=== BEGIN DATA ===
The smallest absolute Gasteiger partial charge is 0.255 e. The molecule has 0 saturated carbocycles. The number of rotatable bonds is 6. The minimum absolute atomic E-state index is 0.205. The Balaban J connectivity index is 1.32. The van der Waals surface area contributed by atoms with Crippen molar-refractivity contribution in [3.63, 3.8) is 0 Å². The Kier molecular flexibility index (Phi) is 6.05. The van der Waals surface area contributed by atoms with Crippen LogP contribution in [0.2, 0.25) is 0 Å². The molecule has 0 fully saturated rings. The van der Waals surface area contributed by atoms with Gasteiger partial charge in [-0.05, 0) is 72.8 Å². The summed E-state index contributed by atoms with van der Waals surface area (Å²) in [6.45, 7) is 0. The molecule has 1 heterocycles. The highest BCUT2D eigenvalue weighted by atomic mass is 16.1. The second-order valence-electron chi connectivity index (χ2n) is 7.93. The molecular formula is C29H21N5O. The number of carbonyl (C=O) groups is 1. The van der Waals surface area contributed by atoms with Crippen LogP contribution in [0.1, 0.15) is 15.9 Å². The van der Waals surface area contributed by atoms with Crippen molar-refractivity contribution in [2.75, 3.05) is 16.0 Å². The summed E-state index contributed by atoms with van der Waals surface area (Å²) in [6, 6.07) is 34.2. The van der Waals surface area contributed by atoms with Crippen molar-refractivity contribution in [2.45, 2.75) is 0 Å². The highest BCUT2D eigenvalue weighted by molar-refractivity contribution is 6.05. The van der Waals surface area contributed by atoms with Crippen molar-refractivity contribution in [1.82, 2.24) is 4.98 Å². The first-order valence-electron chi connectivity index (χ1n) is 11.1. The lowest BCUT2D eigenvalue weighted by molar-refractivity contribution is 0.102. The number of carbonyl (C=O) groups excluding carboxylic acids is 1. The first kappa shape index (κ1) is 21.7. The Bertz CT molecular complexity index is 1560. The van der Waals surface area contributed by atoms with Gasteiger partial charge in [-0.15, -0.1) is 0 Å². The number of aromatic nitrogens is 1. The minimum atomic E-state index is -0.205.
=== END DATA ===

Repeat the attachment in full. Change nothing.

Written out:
The smallest absolute Gasteiger partial charge is 0.255 e. The molecule has 0 saturated carbocycles. The number of rotatable bonds is 6. The minimum absolute atomic E-state index is 0.205. The Balaban J connectivity index is 1.32. The van der Waals surface area contributed by atoms with Crippen molar-refractivity contribution in [3.63, 3.8) is 0 Å². The Kier molecular flexibility index (Phi) is 6.05. The van der Waals surface area contributed by atoms with Crippen LogP contribution in [0.2, 0.25) is 0 Å². The molecule has 0 fully saturated rings. The van der Waals surface area contributed by atoms with Gasteiger partial charge in [-0.05, 0) is 72.8 Å². The summed E-state index contributed by atoms with van der Waals surface area (Å²) in [6.45, 7) is 0. The molecule has 1 heterocycles. The highest BCUT2D eigenvalue weighted by atomic mass is 16.1. The second-order valence-electron chi connectivity index (χ2n) is 7.93. The molecular formula is C29H21N5O. The number of carbonyl (C=O) groups is 1. The van der Waals surface area contributed by atoms with Crippen LogP contribution in [0.1, 0.15) is 15.9 Å². The van der Waals surface area contributed by atoms with Crippen molar-refractivity contribution in [2.75, 3.05) is 16.0 Å². The summed E-state index contributed by atoms with van der Waals surface area (Å²) in [6, 6.07) is 34.2. The van der Waals surface area contributed by atoms with Crippen molar-refractivity contribution in [2.45, 2.75) is 0 Å². The highest BCUT2D eigenvalue weighted by molar-refractivity contribution is 6.05. The van der Waals surface area contributed by atoms with Crippen molar-refractivity contribution in [1.82, 2.24) is 4.98 Å². The first-order valence-electron chi connectivity index (χ1n) is 11.1. The lowest BCUT2D eigenvalue weighted by molar-refractivity contribution is 0.102. The number of carbonyl (C=O) groups excluding carboxylic acids is 1. The first kappa shape index (κ1) is 21.7. The Bertz CT molecular complexity index is 1560. The van der Waals surface area contributed by atoms with Gasteiger partial charge in [-0.15, -0.1) is 0 Å². The number of aromatic nitrogens is 1. The minimum atomic E-state index is -0.205.